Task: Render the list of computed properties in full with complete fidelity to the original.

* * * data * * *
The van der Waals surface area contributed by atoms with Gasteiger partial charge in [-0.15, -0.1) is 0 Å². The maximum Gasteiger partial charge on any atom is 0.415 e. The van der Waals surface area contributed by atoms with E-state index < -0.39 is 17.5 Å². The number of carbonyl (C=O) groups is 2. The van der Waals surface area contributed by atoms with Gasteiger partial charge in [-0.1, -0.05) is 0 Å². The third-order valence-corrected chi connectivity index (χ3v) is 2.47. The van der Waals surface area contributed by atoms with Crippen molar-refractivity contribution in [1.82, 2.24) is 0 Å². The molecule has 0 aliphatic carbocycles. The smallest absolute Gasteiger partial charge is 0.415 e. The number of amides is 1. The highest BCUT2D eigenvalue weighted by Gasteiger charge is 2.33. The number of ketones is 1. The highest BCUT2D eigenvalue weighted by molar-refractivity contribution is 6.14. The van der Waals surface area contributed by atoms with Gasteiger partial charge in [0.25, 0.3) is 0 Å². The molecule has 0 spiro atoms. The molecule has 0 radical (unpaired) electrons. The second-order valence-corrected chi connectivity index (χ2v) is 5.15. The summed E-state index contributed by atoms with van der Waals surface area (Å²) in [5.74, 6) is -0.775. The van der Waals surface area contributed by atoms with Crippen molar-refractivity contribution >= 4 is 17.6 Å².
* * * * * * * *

The van der Waals surface area contributed by atoms with Gasteiger partial charge in [-0.15, -0.1) is 0 Å². The maximum Gasteiger partial charge on any atom is 0.415 e. The van der Waals surface area contributed by atoms with E-state index < -0.39 is 17.5 Å². The number of carbonyl (C=O) groups is 2. The van der Waals surface area contributed by atoms with Gasteiger partial charge in [-0.1, -0.05) is 0 Å². The third-order valence-corrected chi connectivity index (χ3v) is 2.47. The van der Waals surface area contributed by atoms with Crippen molar-refractivity contribution in [1.82, 2.24) is 0 Å². The molecule has 0 aliphatic carbocycles. The smallest absolute Gasteiger partial charge is 0.415 e. The number of amides is 1. The highest BCUT2D eigenvalue weighted by Gasteiger charge is 2.33. The number of ketones is 1. The highest BCUT2D eigenvalue weighted by molar-refractivity contribution is 6.14. The van der Waals surface area contributed by atoms with Gasteiger partial charge in [0.25, 0.3) is 0 Å². The molecule has 0 spiro atoms. The molecule has 0 radical (unpaired) electrons. The second-order valence-corrected chi connectivity index (χ2v) is 5.15. The summed E-state index contributed by atoms with van der Waals surface area (Å²) in [5.74, 6) is -0.775. The van der Waals surface area contributed by atoms with Crippen molar-refractivity contribution >= 4 is 17.6 Å².